Effect of prone position without volume expansion on pulse pressure variation in spinal surgery : a prospective observational study


Hemodynamics ; Prone position ; spine ; pulse pressure ; monitoring ; fluid response

Published online: Mar 28 2022


H. Jabbour (*), M. Abou Haidar (*), K. Jabbour (*), A. Abi Lutfallah (*), H. Abou Zeid (*), I. Ghanem (**), N. Naccache (*), E. Ayoub (*)

(*) Department of Anesthesia and Critical Care, Hotel Dieu de France, Saint Joseph University, Beirut, Lebanon.
(**) Department of Orthopedic Surgery, Hotel Dieu de France, Saint Joseph University, Beirut, Lebanon.


Background : Pulse pressure variation (PPV) is a predictor of fluid responsiveness in supine patients under mechanical ventilation. Its use has also been validated in the prone position. The aim of this study was to assess changes in PPV induced by prone position in patients undergoing spinal surgery.

Methods : Ninety-six patients aged 12 to 75 years, scheduled for elective spinal surgery were included. Patients were excluded if they had clinical signs related to any organ failure, or if they required vasoactive drugs and/or volume expansion during the early stages of anesthesia. Patients received a standardized anesthesia protocol. Fluid expansion was not allowed from induction until 10 minutes after positioning. Hemodynamic measurements recorded before the induction of anesthesia (T0) included : arterial pressure (systolic (SAP) diastolic (DAP) and mean (MAP)) and heart rate (HR). Radial artery was cannulated after intubation and measurements, as well as PPV, were noted in supine position (T1). Patients were then placed in prone position hemodynamics and PPV measurements were repeated (T2).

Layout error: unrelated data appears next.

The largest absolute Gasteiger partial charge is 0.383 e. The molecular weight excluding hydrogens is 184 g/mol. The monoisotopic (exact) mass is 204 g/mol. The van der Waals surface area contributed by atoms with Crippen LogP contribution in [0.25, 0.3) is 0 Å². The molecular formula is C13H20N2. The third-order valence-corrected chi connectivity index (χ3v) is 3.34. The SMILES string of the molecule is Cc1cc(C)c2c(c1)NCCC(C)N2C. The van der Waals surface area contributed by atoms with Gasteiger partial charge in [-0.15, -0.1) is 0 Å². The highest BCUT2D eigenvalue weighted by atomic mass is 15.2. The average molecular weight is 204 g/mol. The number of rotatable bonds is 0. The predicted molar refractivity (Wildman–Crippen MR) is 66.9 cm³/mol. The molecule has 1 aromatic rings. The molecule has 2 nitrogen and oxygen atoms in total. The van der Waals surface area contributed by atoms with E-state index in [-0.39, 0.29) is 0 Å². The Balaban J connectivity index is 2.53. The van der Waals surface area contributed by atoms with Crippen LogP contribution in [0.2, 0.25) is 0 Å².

Results : Forty-eight patients completed the study. Anesthesia induction induced a significant decrease in SAP, DAP, and MAP with no effect on HR. Prone position did not induce any significant changes in SAP, MAP, DAP, and HR. A significant difference was found between PPV values in supine (Mean=10.5, SD=4.5) and prone positions (Mean=15.2, SD=7.1) ; t=-4.15 (p<0.001). The mean increase in PPV was 4.7%.

Conclusion : Prone position without prior volume expansion induces a significant increase in PPV prior to any modification in arterial blood pressure and heart rate.